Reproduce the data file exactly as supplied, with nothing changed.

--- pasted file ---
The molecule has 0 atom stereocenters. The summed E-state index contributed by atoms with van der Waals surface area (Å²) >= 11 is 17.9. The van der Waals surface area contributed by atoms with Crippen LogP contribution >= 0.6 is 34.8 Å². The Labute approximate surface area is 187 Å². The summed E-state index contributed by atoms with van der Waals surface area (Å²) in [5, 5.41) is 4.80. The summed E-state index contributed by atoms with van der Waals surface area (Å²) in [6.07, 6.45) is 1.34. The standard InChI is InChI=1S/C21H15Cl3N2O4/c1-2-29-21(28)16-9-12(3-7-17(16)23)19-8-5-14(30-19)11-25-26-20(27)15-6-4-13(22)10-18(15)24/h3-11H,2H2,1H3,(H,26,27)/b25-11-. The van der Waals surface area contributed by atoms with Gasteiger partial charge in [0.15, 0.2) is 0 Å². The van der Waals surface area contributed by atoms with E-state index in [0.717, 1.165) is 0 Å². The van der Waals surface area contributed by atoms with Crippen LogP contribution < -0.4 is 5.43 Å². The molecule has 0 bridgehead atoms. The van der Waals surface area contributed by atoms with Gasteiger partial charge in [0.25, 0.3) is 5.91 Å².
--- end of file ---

The molecule has 0 atom stereocenters. The summed E-state index contributed by atoms with van der Waals surface area (Å²) >= 11 is 17.9. The van der Waals surface area contributed by atoms with Crippen LogP contribution >= 0.6 is 34.8 Å². The Labute approximate surface area is 187 Å². The summed E-state index contributed by atoms with van der Waals surface area (Å²) in [5, 5.41) is 4.80. The summed E-state index contributed by atoms with van der Waals surface area (Å²) in [6.07, 6.45) is 1.34. The standard InChI is InChI=1S/C21H15Cl3N2O4/c1-2-29-21(28)16-9-12(3-7-17(16)23)19-8-5-14(30-19)11-25-26-20(27)15-6-4-13(22)10-18(15)24/h3-11H,2H2,1H3,(H,26,27)/b25-11-. The van der Waals surface area contributed by atoms with Gasteiger partial charge in [0.15, 0.2) is 0 Å². The van der Waals surface area contributed by atoms with E-state index in [0.717, 1.165) is 0 Å². The van der Waals surface area contributed by atoms with Crippen LogP contribution < -0.4 is 5.43 Å². The molecule has 0 bridgehead atoms. The van der Waals surface area contributed by atoms with Gasteiger partial charge in [0.25, 0.3) is 5.91 Å².